And on the question of war, I'd say it's "war by other means". The whole point of borrow and waste - which seems to be every government's policy - is to create poverty (it's not madness, it's deliberate): to create conditions which foster resentment and intolerance, because those are the necessary conditions for civil unrest, and thence severely authoritarian government (fascism/Marxism).
The whole point of mass immigration is to start a fight. The whole point of turning food into fuel is to create food shortages, and thence a fight. The whole point of energy rationing is to start a fight. And the police will look on - or watch it on tv.

Jun 3, 2013 at 3:14 PM | Unregistered CommenterSleepalot

Sleepalot:

The whole point of borrow and waste - which seems to be every government's policy - is to create poverty (it's not madness, it's deliberate): to create conditions which foster resentment and intolerance, because those are the necessary conditions for civil unrest, and thence severely authoritarian government (fascism/Marxism).

Thatcher paid back the national debt to a remarkable degree, so that when I did some work with an advanced object database for TSB Hill Samuel treasury research in 1988 I remember one of the other guys on the team saying with wonder "Maggie's done it!" and opining that it was the end of the gilts market as we'd known it for centuries.

For that and other reasons "every government's policy" is to overdraw both the facts and the intentionality. However, I'm not as confident as some that no such misanthropy exists at the level of international institutions and their client bureaucracies. Hence with biofuels:

The whole point of turning food into fuel is to create food shortages, and thence a fight.

I believe that is true, for some levels. Evil is another name for it. Have a look at other parts of the twentieth century if you think human beings incapable of such things.

Jun 3, 2013 at 3:23 PM | Registered CommenterRichard Drake

Vacant Shibboleth?

http://dictionary.reference.com/browse/vacant

1. having no contents; empty; void: a vacant niche.

2. having no occupant; unoccupied: no vacant seats on this train.

3. not in use: a vacant room.

4. devoid of thought or reflection: a vacant mind.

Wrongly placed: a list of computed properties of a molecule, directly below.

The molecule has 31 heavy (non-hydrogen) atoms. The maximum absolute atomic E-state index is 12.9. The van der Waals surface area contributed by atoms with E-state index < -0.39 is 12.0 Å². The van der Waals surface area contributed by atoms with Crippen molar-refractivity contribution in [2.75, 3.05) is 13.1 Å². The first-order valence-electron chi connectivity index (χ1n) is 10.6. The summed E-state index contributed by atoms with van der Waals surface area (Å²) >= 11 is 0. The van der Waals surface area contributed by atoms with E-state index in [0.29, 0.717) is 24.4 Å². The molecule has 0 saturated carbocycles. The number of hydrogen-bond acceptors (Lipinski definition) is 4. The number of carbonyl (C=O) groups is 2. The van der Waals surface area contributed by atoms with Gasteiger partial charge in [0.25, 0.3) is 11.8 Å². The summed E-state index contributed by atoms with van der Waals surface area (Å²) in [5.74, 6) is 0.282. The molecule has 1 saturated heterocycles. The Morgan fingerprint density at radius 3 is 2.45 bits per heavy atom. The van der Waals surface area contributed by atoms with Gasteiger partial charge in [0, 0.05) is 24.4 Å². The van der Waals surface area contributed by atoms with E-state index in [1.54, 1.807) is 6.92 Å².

5. characterized by, showing, or proceeding from lack of thought or intelligence: a vacant answer; a vacant expression on a face.

Jun 3, 2013 at 3:31 PM | Unregistered Commenterdread0

Evil is another name for it. Have a look at other parts of the twentieth century if you think human beings incapable of such things.

look back through all the atrocities of the recorded history of man - in essence we have not changed - we just make do with X Factor these days.

Jun 3, 2013 at 5:12 PM | Unregistered CommenternTropywins

and let us not forget that a BBC twonk can say with a straight face 'the climate changes because of climate change'

Jun 3, 2013 at 5:16 PM | Unregistered CommenterAdhominer

This climate stuff certainly engenders semantic erudition.

First we had: Anthropogenic, then Albedo, then Argumentum Ad Hominem and now Shibboleth. Where will it all end?

(NB Without the first I might still be without a handle!)

Jun 3, 2013 at 5:20 PM | Unregistered Commentergraphicconception

The phrase, climate change, is a marketing term given the current context.

Jun 3, 2013 at 5:50 PM | Unregistered CommenterBob

dread0: Vacant Shibboleth is also very good.

Bob: Absolutely!

nTropywins: Not everyone chooses to go along, even when atrocity becomes commonplace. But we're never not in the battle such heroes face, at some level or another. So, realism and hope.

Jun 3, 2013 at 6:08 PM | Registered CommenterRichard Drake

Actually, Drcrinum (Jun 3, 2013 at 1:18 PM), that is the very argument that makes the term “Empty Shibboleth” so apt.

“Ecochaff” is another good one that can be added to our lexicon of derision.

Jun 3, 2013 at 6:49 PM | Unregistered CommenterRadical Rodent

I often use "shibboleth" to describe the kowtow appended to an otherwise valid scientific paper, stating that its findings are not inconsistent with global warming, or that funds should be provided to study the effect of global warming on the findings, or vice versa, or suchlike.

There's a more apropos term for such compulsory utterances, but I shall not mention it here in the hallowed hall of the Bishop's manse.

Jun 3, 2013 at 6:54 PM | Unregistered Commenterjorgekafkazar

If the claim that 97% of scientists who have written about climate change think human activity is the main factor then they will do enormous damage to the prestige of scientists if the climate over the next 15 or 20 years shows that they are wrong.

Jun 3, 2013 at 8:36 PM | Unregistered CommenterRoy

I want it known that I am 100% eternally "pro climate" -- under no circumstances would I want humans to live with no climate.

Extended space missions would have a rather boring climate. Fortunately, I am so strongly "pro climate" that I plan to live in earth's climate for all of my natural life.

Jun 3, 2013 at 8:42 PM | Registered CommenterSkiphil